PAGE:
The Swiss Parliament last week approved funding for a 1 bln Swiss frank contribution to the 10 new members of the EU, informed Swissinfo, a Internet news and information platform.
Almost half of the funding, 489 mln SFr (around 1 bln zloty), will go to Poland as part of an effort to reduce social disparities within the enlarged EU.
Since 1990, Switzerland has been financially aiding countries in Eastern Europe during their transformation to market economies. Since the collapse of communism, Switzerland has spent about 3.5 bln SFr on at least 1,000 aid projects in Eastern Europe.
The country has spent 154 mln SFr to support economic and social reforms in Poland, and to combat poverty and establish democratic institutions in the country during its transition to a market economy.
According to Swissinfo, the creation of a wholesale market for vegetable and flowers in Poznan, a city in the west of Poland, was the result of a successful Swiss initiative. Other successful projects included a health project to reduce infant mortality in the Katowice Region, in the Silesian Voivodeship. Incubators and other medical equipment for newborn babies and their mothers were provided to 144 outpatient clinics and hospitals.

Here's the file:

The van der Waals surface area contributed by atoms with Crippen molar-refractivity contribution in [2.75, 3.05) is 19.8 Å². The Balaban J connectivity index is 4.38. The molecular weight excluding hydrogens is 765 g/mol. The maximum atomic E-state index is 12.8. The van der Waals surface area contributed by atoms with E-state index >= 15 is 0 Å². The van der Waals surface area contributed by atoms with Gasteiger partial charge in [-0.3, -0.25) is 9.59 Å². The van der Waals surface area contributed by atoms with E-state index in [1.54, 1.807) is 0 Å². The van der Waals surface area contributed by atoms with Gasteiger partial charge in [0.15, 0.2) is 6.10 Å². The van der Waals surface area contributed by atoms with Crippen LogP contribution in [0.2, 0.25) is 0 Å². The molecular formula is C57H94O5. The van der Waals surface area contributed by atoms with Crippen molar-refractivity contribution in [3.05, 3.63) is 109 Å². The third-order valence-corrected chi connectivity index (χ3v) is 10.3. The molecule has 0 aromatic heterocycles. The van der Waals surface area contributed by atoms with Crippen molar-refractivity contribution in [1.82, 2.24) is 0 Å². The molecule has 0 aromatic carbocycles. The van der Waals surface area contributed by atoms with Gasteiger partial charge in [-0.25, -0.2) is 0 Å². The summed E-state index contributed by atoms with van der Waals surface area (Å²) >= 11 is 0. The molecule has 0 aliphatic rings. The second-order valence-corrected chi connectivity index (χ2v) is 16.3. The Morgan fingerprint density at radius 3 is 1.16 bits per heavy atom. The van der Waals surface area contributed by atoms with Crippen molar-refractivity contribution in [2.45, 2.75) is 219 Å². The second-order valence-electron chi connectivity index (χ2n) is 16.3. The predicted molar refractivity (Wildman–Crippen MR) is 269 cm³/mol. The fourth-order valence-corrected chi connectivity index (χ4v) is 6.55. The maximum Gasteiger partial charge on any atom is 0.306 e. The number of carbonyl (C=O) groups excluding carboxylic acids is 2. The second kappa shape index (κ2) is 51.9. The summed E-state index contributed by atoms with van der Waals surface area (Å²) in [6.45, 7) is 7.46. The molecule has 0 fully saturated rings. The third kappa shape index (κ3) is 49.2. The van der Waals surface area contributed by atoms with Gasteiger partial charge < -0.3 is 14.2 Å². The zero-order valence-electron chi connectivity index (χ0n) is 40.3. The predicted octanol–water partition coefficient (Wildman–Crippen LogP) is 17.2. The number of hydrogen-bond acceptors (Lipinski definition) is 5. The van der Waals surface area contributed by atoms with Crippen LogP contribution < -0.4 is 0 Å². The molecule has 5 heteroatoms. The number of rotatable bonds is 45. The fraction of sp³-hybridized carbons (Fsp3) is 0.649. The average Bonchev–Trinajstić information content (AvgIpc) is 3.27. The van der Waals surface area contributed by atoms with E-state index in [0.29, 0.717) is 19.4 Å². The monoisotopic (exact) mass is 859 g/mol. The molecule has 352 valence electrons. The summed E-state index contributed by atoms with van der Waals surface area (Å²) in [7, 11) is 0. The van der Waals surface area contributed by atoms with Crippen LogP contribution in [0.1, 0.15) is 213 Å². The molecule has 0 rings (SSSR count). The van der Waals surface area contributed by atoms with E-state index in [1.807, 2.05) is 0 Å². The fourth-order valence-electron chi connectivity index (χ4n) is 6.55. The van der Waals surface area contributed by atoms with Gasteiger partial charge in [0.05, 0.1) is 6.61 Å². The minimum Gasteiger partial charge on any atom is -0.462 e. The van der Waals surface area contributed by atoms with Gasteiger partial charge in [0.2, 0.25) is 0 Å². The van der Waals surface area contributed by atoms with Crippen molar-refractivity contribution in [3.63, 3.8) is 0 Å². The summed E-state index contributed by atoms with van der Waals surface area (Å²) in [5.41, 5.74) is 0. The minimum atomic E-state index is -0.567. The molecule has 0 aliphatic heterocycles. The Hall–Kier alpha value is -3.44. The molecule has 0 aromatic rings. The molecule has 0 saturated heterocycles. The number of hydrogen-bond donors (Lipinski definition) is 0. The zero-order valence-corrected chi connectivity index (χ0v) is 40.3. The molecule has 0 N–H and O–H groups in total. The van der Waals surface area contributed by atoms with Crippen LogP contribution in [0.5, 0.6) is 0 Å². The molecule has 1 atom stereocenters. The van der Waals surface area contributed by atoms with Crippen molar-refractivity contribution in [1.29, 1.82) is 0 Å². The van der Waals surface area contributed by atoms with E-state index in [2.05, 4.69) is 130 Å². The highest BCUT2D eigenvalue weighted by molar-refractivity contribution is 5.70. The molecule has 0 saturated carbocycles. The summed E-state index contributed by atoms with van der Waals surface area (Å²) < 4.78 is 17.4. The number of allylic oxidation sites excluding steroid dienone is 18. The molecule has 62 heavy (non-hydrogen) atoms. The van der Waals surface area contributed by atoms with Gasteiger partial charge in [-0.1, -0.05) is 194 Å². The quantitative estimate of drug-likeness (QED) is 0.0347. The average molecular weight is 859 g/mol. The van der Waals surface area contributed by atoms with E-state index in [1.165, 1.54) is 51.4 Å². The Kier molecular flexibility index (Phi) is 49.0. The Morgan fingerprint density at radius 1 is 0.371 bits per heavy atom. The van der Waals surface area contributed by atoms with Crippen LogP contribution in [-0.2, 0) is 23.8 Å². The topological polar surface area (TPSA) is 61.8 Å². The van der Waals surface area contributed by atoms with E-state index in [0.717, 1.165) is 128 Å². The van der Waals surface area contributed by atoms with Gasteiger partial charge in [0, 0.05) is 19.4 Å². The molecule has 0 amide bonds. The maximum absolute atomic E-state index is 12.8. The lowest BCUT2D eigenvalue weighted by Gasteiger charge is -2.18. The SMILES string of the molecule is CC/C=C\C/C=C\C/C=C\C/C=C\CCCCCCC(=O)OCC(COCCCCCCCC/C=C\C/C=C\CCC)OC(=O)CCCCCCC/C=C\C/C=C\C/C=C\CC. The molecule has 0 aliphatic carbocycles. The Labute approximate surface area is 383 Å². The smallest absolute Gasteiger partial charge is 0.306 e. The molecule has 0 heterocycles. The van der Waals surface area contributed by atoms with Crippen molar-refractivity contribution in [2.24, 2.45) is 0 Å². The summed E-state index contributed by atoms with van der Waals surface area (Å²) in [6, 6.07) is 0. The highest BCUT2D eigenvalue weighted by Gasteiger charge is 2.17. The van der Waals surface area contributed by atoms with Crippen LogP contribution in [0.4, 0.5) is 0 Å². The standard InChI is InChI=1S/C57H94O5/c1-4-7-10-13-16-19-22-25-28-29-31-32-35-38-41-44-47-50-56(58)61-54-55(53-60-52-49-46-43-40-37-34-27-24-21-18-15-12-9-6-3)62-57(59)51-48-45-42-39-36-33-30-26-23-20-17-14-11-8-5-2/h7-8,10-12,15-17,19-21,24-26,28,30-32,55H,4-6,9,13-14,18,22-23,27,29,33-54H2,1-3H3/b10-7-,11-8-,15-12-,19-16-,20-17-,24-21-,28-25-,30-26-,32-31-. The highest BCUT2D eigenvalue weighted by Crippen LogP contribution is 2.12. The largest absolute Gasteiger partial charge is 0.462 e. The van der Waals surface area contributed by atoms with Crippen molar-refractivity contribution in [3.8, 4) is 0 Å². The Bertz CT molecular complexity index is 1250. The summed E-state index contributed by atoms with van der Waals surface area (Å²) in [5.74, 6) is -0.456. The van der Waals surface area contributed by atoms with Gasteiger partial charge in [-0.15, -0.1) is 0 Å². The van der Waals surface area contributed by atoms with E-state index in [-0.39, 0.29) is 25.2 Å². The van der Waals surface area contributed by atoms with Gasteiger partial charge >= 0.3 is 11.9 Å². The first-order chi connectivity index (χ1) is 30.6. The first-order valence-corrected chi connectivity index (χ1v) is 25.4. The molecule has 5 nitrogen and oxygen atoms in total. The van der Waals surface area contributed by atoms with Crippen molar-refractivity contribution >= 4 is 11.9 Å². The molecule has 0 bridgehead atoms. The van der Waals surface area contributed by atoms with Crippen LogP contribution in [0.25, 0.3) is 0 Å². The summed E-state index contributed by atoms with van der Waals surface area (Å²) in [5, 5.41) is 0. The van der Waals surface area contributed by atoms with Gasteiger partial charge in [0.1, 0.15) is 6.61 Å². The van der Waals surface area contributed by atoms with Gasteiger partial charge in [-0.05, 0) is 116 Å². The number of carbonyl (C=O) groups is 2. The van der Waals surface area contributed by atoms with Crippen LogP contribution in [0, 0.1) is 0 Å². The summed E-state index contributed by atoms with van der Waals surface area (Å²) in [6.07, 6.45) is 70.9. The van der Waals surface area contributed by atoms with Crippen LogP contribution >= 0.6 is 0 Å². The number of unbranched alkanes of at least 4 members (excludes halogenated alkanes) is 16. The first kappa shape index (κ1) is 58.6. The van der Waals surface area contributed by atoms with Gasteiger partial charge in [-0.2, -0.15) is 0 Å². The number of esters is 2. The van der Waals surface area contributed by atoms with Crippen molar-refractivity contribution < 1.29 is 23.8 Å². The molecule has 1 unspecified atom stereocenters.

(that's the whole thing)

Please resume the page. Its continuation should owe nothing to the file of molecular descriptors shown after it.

The Swiss aid also includes regional programs to combat poverty and support research, education and culture. Non-EU member Switzerland has concluded 16 bilateral treaties with Brussels regarding trade and taxation, labor, customs, transport and immigration.
?If these countries make progress, if they create new businesses and new jobs, if they have a higher standard of living, Switzerland will also benefit. Since these countries have begun to recover and increase their consumption, our exports have registered a great leap forward,? noticed Hugo Bruggmann, head of cohesion at the State Secretariat for Economic Affairs (Seco). Below are details of Switzerland?s contribution this year to Eastern European nations: Poland 489 mln SFr; Hungary 131 mln SFr; Czech Republic 110 mln SFr; Lithuania 71 mln SFr; Slovakia 69 mln SFr; Latvia 60 mln SFr; Estonia 40 mln SFr; Slovenia 22 mln SFr; Cyprus 6 mln SFr; and Malta 3 mln Sfr.